Core Value 4:Community Life in the church family is so honored that division and gossip are confronted quickly and clearly, and resolved in accordance with Biblical principles of fellowship and conflict resolution.
I’m not a heart surgeon. But I’ve watched them on TV. And I’ve sometimes wondered what it is that gives good and sane people committed to healing—what gives them the ability to walk into a room, take a knife and cut through the layers of skin and muscle, open the rib cage, and operate on a living person’s heart.
Seems like heart surgeons would have to have confidence in these two things:
- The surgery is necessary for the health of the patient.
- They (the surgeons) have the tools and training needed to effectively perform the surgery.
I’m not a heart surgeon. Nor am I, at this point, a heart patient. But, again, I’ve watched them on TV. Known a few in real life, even. And I’ve sometimes wondered what it is that gives good and sane people committed to living—what gives them the ability to let themselves be rolled into a room where they’ll be rendered unconscious, cut open, and operated upon.
Seems like heart patients would have to have confidence in these two things:
- The surgery is necessary for their health.
- The surgeon performing the operation is skilled and trustworthy.
I’m neither a heart surgeon nor a patient. But I’ve watched and been involved in a myriad of conflicts over the years. And a lot of times, when people sense an impending conflict, they respond as if heart surgery were looming on the horizon—which, metaphorically speaking, may be a pretty accurate picture.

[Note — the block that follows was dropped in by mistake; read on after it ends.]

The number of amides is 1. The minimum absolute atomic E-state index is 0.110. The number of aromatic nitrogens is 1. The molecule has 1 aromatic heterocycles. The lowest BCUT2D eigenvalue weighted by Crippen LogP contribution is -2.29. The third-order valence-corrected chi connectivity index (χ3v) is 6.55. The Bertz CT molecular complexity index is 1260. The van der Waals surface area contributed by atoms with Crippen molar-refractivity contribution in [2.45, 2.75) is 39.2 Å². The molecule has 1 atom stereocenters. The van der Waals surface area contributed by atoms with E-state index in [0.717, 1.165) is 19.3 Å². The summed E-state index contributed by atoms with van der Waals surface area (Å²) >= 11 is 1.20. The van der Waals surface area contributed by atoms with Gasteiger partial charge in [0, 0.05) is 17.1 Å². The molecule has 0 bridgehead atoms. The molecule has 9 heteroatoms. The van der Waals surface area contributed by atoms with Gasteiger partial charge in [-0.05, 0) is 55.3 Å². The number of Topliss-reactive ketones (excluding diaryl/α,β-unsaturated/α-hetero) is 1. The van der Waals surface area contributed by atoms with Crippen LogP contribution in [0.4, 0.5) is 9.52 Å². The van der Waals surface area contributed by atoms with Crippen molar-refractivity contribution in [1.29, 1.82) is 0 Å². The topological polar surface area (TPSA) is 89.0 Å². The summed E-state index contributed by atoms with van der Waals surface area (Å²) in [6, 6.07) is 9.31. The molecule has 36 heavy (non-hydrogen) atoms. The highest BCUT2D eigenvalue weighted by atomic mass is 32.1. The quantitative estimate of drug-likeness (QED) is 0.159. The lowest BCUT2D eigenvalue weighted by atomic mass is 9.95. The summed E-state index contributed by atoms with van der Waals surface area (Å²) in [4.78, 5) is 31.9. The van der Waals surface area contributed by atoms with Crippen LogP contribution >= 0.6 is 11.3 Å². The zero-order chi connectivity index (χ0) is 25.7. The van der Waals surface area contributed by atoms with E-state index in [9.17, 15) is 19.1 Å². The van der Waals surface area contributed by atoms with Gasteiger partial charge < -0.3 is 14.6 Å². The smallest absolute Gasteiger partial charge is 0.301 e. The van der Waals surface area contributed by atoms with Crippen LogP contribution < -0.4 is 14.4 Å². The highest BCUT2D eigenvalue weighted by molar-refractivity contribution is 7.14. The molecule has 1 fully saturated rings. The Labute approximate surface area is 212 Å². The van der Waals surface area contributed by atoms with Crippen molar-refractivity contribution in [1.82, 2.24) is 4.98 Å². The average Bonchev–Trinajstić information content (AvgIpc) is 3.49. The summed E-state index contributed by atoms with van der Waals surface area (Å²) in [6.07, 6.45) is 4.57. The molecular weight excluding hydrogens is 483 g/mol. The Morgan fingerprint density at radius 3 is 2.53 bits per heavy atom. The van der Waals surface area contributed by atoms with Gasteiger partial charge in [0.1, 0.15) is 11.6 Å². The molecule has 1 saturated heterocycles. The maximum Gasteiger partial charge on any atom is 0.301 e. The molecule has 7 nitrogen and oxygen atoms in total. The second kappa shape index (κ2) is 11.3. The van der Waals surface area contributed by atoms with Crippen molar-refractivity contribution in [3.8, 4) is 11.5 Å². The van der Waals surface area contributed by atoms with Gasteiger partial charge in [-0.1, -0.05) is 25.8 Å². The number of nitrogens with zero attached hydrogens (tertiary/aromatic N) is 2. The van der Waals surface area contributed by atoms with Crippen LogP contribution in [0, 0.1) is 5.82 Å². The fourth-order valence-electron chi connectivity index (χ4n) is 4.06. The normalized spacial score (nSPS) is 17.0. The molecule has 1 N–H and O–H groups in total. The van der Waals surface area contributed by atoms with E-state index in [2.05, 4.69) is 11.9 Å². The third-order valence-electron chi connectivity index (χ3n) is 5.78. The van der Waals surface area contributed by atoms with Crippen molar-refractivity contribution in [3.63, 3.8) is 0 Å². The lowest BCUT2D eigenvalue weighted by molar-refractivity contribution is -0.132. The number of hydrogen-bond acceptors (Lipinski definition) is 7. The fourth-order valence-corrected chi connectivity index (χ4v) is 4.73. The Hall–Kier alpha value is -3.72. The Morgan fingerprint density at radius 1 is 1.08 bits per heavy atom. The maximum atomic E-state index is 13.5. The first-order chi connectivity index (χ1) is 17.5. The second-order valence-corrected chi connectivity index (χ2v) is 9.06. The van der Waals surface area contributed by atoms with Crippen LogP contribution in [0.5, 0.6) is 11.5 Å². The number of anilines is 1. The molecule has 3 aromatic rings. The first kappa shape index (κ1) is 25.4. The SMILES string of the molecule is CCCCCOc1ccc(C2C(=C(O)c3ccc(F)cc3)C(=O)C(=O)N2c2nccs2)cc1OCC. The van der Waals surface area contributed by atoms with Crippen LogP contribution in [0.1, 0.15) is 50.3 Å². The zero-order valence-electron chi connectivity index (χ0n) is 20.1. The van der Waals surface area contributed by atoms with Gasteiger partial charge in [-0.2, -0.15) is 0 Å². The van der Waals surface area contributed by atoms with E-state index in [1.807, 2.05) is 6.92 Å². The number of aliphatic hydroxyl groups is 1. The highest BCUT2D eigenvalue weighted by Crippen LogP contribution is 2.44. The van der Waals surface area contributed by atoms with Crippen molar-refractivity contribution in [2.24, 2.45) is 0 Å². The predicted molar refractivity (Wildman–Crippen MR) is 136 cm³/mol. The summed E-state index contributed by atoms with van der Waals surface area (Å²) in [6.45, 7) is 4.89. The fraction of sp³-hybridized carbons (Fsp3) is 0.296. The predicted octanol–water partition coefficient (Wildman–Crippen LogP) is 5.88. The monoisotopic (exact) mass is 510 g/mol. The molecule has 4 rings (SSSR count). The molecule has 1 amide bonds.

Problem is, when it comes to sins like division and gossip in the church, few of us relish the idea of performing the surgery necessary to purge the disease from our midst. Fewer still relish the idea of having the surgery performed onus. What, after all, would cause sane believers committed to living at peace with one another—what would cause them to walk into the operating room of conflict? What would give one believer the audacity to perform spiritual surgery on another? What would give a believer the audacity to bare her heart to a believing friend so that she could get rid of a troublesome and cancerous sin?
What indeed? So we sweep the conflict under the carpet, gossip behind others’ backs, grumble under our breaths—do whatever we can to ignore the two-ton elephant in the middle of the room. But the elephant—the disease—only grows, feeding on our denial of its existence. And after a surprisingly short amount of time, what could have been scheduled—and relatively minor—surgery becomes major emergency surgery.
Here’s the deal: when it comes to division, gossip, and conflict in the church, chances are we’ll end up playing the part of both patient and surgeon at various points. Sometimes, we’ll be the ones to spot the disease: we’ll have to share the diagnosis with truth and compassion and then operate with precision and the ruthless persistence that drives the surgeon to “get all of it.” Sometimes, we’ll be the one with the disease—and we’ll have to submit to the surgical hand of a fellow believer.
Either way, if we’re going to enter the operating room of conflict well, we need to have confidence in these things:
- The surgery is necessary for the health of the church. (It is—notice how seriously the apostle Paul takes the problems of gossip and division in the church in Romans 16:17, Titus 3:10-11, and 2Corinthians 12:20.)
- We have the tools and teaching necessary to effectively perform the surgery. (We do—see the conflict strategies Jesus outlines in Matthew18:15-17 and Matthew 5:23.)
- We can trust each other with our hearts. (We can, when we act in love—see Ephesians 4:15.)
No, spiritual surgery isn’t fun. But it is necessary. At CVC, we’re striving to create a safe operating room. Where we train people to utilize the Bible’s principles for resolving conflict. Where “wounds from a friend can be trusted” (Proverbs 27:6, NIV)